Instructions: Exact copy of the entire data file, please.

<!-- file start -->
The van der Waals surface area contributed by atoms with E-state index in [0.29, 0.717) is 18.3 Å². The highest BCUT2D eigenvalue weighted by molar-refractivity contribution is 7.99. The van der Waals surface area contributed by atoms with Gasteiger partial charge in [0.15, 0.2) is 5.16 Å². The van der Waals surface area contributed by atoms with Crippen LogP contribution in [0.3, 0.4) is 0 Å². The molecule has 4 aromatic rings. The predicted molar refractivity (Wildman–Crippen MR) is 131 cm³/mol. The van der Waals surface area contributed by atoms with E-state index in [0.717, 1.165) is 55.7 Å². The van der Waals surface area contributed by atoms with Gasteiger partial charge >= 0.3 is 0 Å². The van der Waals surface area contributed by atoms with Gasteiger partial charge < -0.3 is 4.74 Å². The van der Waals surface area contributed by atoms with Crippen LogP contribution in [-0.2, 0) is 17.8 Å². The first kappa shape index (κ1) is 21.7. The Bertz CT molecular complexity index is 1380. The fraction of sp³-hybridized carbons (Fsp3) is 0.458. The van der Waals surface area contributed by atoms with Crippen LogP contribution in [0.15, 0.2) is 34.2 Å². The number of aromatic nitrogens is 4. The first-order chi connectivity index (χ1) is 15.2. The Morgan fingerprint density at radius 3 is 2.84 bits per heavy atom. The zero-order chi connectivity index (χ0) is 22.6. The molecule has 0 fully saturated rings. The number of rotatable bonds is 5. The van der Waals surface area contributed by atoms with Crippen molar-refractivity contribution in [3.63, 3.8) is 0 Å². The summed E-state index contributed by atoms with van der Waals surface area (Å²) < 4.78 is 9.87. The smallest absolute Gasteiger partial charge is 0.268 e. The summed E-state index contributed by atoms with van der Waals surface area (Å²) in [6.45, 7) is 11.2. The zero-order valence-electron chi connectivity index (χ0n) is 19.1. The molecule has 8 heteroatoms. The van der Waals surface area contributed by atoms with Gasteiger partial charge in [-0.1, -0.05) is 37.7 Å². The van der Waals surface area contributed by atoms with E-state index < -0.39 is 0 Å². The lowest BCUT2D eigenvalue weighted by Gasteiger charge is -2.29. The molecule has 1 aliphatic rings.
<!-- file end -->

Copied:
The van der Waals surface area contributed by atoms with E-state index in [0.29, 0.717) is 18.3 Å². The highest BCUT2D eigenvalue weighted by molar-refractivity contribution is 7.99. The van der Waals surface area contributed by atoms with Gasteiger partial charge in [0.15, 0.2) is 5.16 Å². The van der Waals surface area contributed by atoms with Crippen LogP contribution in [0.3, 0.4) is 0 Å². The molecule has 4 aromatic rings. The predicted molar refractivity (Wildman–Crippen MR) is 131 cm³/mol. The van der Waals surface area contributed by atoms with E-state index in [0.717, 1.165) is 55.7 Å². The van der Waals surface area contributed by atoms with Gasteiger partial charge >= 0.3 is 0 Å². The van der Waals surface area contributed by atoms with Gasteiger partial charge < -0.3 is 4.74 Å². The van der Waals surface area contributed by atoms with Crippen LogP contribution in [-0.2, 0) is 17.8 Å². The first kappa shape index (κ1) is 21.7. The Bertz CT molecular complexity index is 1380. The fraction of sp³-hybridized carbons (Fsp3) is 0.458. The van der Waals surface area contributed by atoms with Crippen LogP contribution in [0.15, 0.2) is 34.2 Å². The number of aromatic nitrogens is 4. The first-order chi connectivity index (χ1) is 15.2. The Morgan fingerprint density at radius 3 is 2.84 bits per heavy atom. The zero-order chi connectivity index (χ0) is 22.6. The molecule has 0 fully saturated rings. The number of rotatable bonds is 5. The van der Waals surface area contributed by atoms with Crippen molar-refractivity contribution in [3.63, 3.8) is 0 Å². The summed E-state index contributed by atoms with van der Waals surface area (Å²) < 4.78 is 9.87. The smallest absolute Gasteiger partial charge is 0.268 e. The summed E-state index contributed by atoms with van der Waals surface area (Å²) in [6.45, 7) is 11.2. The zero-order valence-electron chi connectivity index (χ0n) is 19.1. The molecule has 8 heteroatoms. The van der Waals surface area contributed by atoms with Gasteiger partial charge in [-0.1, -0.05) is 37.7 Å². The van der Waals surface area contributed by atoms with E-state index < -0.39 is 0 Å². The lowest BCUT2D eigenvalue weighted by Gasteiger charge is -2.29. The molecule has 1 aliphatic rings.